After interviewing several parents throughout Bridgeport I noticed a striking trend: Every single one admitted that they had at some point contemplated moving because of the schools.
Not because they didn’t like the neighborhood, not because of the high taxes, as some would assume, but because of their discontent with the school system. Not only that, most say many of their friends have either moved out of the city or are planning to soon.
This is huge problem. Not just for Bridgeport schools, but the community has a whole.
Even Paula Valencia, whose interview was published earlier this week, admitted she was seriously thinking about moving out of the city despite having nothing but good things to say about the schools her children are currently attending (all magnet schools).
“I was planning to move from Bridgeport,” said Valencia. “My oldest, he went to Central High School for one year, the first year. I wasn’t happy with the school. I didn’t like it; he was crying, ‘Oh mommy I don’t like this.’” That year, her son’s phone was stolen and he was upset by the fighting at the school.
“He did very bad that year.”
Valencia stayed because her son got into Fairchild Wheeler, but there are many parents that did not. According to the state data, there are over 2,000 fewer students attending Bridgeport schools since 2005.
Trumbull Resident and mother of three Julisa Jimenez’s eldest son is a part of that statistic.
Julisa Jimenez: “We were happy in that house, the only reason we moved was the schools”
Jimenez does not live in Bridgeport, or at least not anymore. She moved literally only blocks away from her former house in Bridgeport, to nearby Trumbull, so that her children could have access to better schools.
Her two older sons currently attend Middlebrooke Elementary School in Trumbull. The eldest, 11, started his school career in Park City Magnet School in Bridgeport for pre-K.
Jimenez came to Bridgeport from New York City around 10 years ago when her first son was still a baby. She began her house search first in New Rochelle, but they settled in Bridgeport not only because the cost of housing was cheaper, but because they fell in love with the neighborhood.
“So we took the exit 48, looking around here, we said “Oh, that’s beautiful, that’s nice and quiet,” said Jimenez. Her elation for her new home didn’t last long.
“When we start telling the family, ‘Oh, we buy a house in Bridgeport,’” Her family replied, “‘Bridgeport! Why in Bridgeport, the school system is really bad’”
Jimenez began looking into the neighborhood school Wilbur Cross, passing by the school on occasion to check out the area, where she said she often saw kids fighting and other illegal activity.
“We always take that street to Route 28, we see the policemen, see so many people fighting in the street and I say I’m not comfortable sending my kids there,” said Jimenez.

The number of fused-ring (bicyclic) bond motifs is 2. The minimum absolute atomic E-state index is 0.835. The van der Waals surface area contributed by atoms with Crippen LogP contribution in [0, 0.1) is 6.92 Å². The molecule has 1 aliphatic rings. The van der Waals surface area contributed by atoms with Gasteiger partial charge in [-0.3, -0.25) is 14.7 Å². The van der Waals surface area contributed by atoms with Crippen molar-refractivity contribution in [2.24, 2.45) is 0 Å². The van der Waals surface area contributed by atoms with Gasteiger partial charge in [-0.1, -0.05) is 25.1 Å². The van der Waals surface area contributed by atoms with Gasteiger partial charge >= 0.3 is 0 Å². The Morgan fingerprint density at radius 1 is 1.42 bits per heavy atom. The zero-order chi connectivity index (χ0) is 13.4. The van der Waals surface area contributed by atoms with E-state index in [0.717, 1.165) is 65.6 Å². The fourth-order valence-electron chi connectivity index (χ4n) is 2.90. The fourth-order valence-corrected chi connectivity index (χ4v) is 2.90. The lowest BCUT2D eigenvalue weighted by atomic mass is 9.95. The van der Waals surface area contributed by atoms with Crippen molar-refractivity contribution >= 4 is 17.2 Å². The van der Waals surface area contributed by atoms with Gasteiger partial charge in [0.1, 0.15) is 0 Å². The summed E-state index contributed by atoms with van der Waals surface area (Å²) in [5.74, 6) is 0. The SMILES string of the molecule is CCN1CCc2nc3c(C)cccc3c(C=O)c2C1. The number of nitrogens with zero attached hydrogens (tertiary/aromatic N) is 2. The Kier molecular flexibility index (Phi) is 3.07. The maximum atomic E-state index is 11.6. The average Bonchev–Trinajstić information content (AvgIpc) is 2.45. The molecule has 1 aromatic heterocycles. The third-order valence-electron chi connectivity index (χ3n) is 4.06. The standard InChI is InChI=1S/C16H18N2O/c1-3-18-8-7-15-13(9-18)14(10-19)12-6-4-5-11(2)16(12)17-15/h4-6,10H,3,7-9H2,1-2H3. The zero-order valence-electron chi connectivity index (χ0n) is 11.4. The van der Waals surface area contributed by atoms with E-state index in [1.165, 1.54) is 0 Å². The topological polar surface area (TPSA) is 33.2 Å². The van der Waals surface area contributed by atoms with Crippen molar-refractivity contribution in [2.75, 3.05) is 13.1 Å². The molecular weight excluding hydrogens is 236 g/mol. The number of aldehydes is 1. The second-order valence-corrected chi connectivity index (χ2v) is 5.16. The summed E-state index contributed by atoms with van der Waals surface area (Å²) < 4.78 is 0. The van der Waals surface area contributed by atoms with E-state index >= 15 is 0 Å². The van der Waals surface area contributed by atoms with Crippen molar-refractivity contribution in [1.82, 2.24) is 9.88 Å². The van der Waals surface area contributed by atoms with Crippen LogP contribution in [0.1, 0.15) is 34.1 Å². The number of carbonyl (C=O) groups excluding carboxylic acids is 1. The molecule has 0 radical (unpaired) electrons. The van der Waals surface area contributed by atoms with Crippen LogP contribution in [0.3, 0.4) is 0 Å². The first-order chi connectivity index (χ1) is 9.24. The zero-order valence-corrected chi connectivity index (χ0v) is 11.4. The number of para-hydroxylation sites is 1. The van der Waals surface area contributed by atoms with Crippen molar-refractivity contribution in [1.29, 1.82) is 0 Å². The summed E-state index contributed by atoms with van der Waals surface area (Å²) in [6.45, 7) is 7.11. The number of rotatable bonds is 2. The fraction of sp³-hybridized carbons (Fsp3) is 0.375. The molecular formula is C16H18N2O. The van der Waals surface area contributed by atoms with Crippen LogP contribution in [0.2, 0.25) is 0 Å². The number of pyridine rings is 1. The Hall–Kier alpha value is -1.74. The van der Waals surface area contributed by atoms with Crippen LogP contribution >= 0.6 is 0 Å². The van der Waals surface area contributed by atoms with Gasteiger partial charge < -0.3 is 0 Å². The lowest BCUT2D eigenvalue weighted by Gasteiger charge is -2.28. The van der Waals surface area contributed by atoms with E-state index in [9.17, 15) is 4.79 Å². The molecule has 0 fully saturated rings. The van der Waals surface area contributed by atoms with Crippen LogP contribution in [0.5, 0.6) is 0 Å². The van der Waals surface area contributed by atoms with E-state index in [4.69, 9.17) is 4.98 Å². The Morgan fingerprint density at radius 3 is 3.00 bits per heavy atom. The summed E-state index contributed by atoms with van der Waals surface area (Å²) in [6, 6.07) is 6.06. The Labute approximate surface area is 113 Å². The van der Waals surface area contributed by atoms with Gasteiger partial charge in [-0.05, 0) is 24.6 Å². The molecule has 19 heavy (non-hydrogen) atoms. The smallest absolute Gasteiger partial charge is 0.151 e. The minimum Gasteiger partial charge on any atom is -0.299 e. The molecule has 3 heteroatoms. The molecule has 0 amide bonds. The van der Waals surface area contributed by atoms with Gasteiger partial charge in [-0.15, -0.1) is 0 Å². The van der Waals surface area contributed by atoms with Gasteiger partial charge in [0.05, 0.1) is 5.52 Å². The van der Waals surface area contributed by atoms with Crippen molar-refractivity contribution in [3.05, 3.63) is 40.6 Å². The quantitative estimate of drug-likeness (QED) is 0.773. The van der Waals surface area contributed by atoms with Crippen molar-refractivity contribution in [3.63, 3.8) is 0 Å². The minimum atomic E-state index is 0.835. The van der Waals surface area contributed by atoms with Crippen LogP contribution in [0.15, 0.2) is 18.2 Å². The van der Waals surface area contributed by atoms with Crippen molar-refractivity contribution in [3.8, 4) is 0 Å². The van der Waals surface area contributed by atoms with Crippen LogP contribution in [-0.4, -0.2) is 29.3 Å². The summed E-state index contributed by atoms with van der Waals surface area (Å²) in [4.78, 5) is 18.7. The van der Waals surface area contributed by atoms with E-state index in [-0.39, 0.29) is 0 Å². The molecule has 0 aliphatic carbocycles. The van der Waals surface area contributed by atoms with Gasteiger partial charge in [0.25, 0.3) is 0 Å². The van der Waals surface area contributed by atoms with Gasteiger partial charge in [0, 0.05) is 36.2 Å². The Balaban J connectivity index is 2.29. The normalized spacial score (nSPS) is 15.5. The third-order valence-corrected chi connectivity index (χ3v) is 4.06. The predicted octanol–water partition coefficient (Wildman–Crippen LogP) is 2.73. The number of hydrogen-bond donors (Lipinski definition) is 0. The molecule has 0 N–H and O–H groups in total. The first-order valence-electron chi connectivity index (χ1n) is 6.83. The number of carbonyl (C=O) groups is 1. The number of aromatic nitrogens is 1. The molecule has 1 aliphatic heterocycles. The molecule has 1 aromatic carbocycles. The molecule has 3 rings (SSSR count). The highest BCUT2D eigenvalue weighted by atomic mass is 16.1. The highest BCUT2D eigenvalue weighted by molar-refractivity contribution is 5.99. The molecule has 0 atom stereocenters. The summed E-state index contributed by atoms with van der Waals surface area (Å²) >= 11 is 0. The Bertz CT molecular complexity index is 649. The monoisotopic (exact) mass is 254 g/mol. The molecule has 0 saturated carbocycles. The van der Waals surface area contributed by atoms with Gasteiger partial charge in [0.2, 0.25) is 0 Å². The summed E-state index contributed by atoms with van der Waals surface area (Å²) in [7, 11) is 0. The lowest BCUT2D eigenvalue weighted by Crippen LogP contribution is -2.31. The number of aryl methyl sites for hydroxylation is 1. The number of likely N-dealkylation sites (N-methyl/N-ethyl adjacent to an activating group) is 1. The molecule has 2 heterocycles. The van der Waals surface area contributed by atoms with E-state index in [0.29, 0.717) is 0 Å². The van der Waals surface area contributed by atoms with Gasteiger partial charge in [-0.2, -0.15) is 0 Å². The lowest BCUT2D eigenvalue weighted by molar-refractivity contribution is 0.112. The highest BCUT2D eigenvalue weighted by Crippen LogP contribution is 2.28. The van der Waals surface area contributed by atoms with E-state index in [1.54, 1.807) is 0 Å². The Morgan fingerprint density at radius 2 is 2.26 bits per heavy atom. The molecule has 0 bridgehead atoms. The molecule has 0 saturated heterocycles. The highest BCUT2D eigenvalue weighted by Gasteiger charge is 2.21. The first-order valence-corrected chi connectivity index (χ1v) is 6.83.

“When we were searching, the school level that school [Wilbur Cross] was I think number 2 between one to ten, you know how they qualify the school’s ‘level’ and Trumbull was 9. So, that was a huge difference between one another.”
Unlike Valencia’s children, Jimenez’s eldest son did not get into the magnet school they applied to. Jimenez instead enrolled her son into St. Augustine, a Catholic school in Bridgeport, which was only a temporary solution to her problem.
“The reason we moved to Trumbull is because it’s going to be a second payment from school,” said Jimenez.
Once her second child was ready for school, she realized that the cost of two school tuition payments was higher than the cost difference between a house in Bridgeport and a house in Trumbull. So Jimenez and her husband sold their house just before her younger son started elementary school.
“We were happy in that house, the only reason we moved was the schools”
The Disparity between Bridgeport and its Neighbors
Despite children living only a stones’ throw away from each other, the difference between Bridgeport and Trumbull public schools couldn’t be greater, in not just resources but also performance.
If you look at the school performance index, which is a number the state uses to compare Connecticut schools using factors including CMTs scores, Wilbur Cross scored a 50 last year. Middlebrooke, where her children currently attend elementary school, has an SPI of 90.
The difference in disciplinary incidents is quite frankly shocking. Where Middlebrook elementary only had 2 disciplinary incidents in the 2012-2013 school year, Wilbur Cross had over 1,400.
Jimenez says she doesn’t understand why the “levels of the schools are so low. “
“How is it that the schools are that collectively bad in Bridgeport?”
While Bridgeport’s affluent neighbor to the north definitely has the resource advantage—Trumbull spends $17,850 per student and Bridgeport spends $13,125— Jimenez is not convinced that’s the only problem Bridgeport schools are facing.
“Obviously if they want changes they need to make changes,” said Jimenez
To Jimenez part of the problem is acceptance of the status quo. She believes that new blood is needed in Bridgeport’s schools to affect real change.
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